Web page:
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08/24/2012

Withers/W.T.S. Building: A Landmark Representing Quality Education for 100 Years

Quick Facts

 A celebration to commemorate this milestone will be held on Saturday, Nov. 10 in the Withers/W.T.S. Building from 11 a.m. until 3 p.m.
 Winthrop Training School attendees and graduates, Macfeat Laboratory School attendees and graduates, Winthrop University alumni and current students who have attended school in the Withers/W.T.S. Building, as well as interested members of the community, are invited to take a stroll through the building, enjoy old photos, visit with friends, and attend a fashion show of clothing from Winthrop’s past.

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ROCK HILL, S.C. - The Withers/W.T.S. Building, home of the Richard W. Riley College of Education at Winthrop University, marks its 100th birthday this year.

A celebration to commemorate this milestone will be held on Saturday, Nov. 10 in the Withers/W.T.S. Building from 11 a.m. until 3 p.m. Winthrop Training School attendees and graduates, Macfeat Laboratory School attendees and graduates, Winthrop University alumni and current students who have attended school in the Withers/W.T.S. Building, as well as interested members of the community, are invited to take a stroll through the building, enjoy old photos, visit with friends, and attend a fashion show of clothing from Winthrop’s past.

The impressive Withers/W.T.S. Building has for 100 years now, been a landmark in Rock Hill and a source of pride for many Rock Hill natives who attended. Situated on the highest point of land in Rock Hill, Withers/W.T.S. Building’s architectural majesty was inspired by eclectic Tudor Gothic style.

Long a pride of the locals and recognized by the National Register of Historic Places, this beautiful building is ever a reminder of the tremendous vision of the first Superintendent of Columbia County Schools, David Bancroft Johnson, who went on to become the founder and first president of Winthrop. Johnson was an advocate for women’s education and dedicated himself to securing a location and building for higher education where women could pursue their dreams of teaching.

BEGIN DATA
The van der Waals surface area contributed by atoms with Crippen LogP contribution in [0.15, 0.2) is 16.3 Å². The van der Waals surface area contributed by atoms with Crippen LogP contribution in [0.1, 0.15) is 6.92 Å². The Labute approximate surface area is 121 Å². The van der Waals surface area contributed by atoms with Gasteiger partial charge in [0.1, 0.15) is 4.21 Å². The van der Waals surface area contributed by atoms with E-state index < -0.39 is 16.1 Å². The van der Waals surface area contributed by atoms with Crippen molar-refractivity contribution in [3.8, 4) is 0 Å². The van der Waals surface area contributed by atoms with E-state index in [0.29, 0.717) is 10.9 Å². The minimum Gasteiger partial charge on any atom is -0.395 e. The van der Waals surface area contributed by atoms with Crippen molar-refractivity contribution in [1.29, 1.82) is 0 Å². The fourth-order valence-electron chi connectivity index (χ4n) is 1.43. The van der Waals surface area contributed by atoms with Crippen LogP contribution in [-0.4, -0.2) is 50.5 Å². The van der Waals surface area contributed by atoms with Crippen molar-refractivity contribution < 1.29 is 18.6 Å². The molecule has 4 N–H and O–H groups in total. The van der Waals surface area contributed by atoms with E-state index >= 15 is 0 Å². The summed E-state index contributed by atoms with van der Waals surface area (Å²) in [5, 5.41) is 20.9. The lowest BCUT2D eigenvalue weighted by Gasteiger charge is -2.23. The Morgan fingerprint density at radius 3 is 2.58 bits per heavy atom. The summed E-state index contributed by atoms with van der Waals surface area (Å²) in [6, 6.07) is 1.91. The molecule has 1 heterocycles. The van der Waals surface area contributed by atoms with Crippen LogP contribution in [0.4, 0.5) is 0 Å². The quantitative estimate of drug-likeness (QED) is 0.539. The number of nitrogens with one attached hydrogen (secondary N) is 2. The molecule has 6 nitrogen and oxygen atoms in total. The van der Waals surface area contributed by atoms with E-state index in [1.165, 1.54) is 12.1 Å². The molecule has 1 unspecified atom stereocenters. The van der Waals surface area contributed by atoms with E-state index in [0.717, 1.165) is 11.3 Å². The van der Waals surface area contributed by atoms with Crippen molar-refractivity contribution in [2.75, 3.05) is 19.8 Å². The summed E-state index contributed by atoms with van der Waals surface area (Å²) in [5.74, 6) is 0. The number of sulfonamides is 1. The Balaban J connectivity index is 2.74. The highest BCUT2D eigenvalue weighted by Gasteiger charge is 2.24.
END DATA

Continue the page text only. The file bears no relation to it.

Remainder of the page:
His dream included a kindergarten to twelfth grade school for local youth that would serve as a training laboratory for young teachers. In 1912-13, at a cost of $125,000, Johnson’s dream of a new and suitable home for Winthrop Training School (W.T.S.) became a reality.

Until it’s closing in 1972, W.T.S graduated more than 1,500 students who have fond memories of their school days in the building. In 1969 the Winthrop Training School building was renamed the Withers Building after Sarah Withers, the school’s first principal and a graduate of Winthrop College.

At that time, the Withers/W.T.S. Building became home to Winthrop’s College of Education. The Macfeat Laboratory School relocated to Withers/W.T.S. in 1986.

Walter Hardin, a former W.T.S. student who currently serves as associate vice president for facilities management at Winthrop writes: “The land and buildings were bought and developed with a vision of ‘what can be’. The quality and style were designed and built to endure. The programs have been leading edge throughout the rich history and now it is associated with one who is synonymous with vision, innovation and quality.”

The Centennial Celebration planners would like contact information from W.T.S. and Macfeat attendees and graduates by Aug. 31. For more information call 803/323-2151.

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